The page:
Mr. Stewart, 45, will leave by June 30, and the Kmart marketing team will report to Maureen McGuire, chief marketing officer of the chain's parent, Sears Holdings, until the company completes a search for a replacement, a spokesman said.
Blue light shines anew
In a memo to staff reporting the move last week, Ms. McGuire praised Mr. Stewart's work, which included the return of Mr. Blue Light to Kmart advertising earlier this year. The Chicago Tribune first reported Mr. Stewart's decision yesterday.
"We've had a great run and come a long way toward our goal of getting America to take another look at what we have to offer," Mr. Stewart told Advertising Age.
But he said he felt personally compelled to go in a different direction because of a historic vote approaching in California. "It was something that personally was so important to me that I felt I needed to do everything possible," he said.
Mr. Stewart, who's on the board of directors of the Gay and Lesbian Alliance Against Defamation, will become a full-time volunteer for Equality for All, which is leading the campaign against a ballot initiative to overturn a California Supreme Court decision earlier this year and ban gay marriage.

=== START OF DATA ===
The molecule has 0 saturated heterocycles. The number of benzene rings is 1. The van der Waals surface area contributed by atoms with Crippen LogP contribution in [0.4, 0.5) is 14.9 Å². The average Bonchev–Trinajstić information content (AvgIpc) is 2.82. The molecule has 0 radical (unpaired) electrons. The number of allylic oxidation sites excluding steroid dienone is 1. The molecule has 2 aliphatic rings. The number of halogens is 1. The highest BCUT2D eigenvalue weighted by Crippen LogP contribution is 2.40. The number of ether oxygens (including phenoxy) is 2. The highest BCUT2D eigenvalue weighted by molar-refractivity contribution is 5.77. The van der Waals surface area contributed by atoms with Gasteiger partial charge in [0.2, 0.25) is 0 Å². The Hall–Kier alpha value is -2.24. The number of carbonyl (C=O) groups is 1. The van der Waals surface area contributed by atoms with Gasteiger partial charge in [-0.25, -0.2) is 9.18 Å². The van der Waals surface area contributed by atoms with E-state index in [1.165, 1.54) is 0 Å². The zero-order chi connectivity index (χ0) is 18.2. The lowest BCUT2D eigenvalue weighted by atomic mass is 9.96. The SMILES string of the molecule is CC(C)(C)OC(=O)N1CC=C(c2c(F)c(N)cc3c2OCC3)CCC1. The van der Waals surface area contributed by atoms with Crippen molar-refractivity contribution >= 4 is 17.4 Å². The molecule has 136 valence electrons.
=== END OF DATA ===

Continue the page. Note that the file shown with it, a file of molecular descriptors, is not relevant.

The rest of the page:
Both Kmart and its corporate sibling Sears have struggled for years, before and after financier Edward Lampert, now chairman of Sears Holdings, pieced together the two retailers into a single company in a turnaround bid.
Finding its way in 'tough market'
In an Advertising Age profile of Ms. McGuire last month, Sears Holdings interim CEO Bruce Johnson said, "It's a tough market out there now, but we like the direction that we're going and the emphasis on some of the new and emerging forms of marketing media."
Interpublic Group of Cos.' DraftFCB, Chicago, handles creative for Kmart.
Recent ads showed women chosen for casting calls to become Kmart's "fashion ambassador" guessing if the clothes they'd been trying on came from Barneys New York or H&M rather than the discount retailer.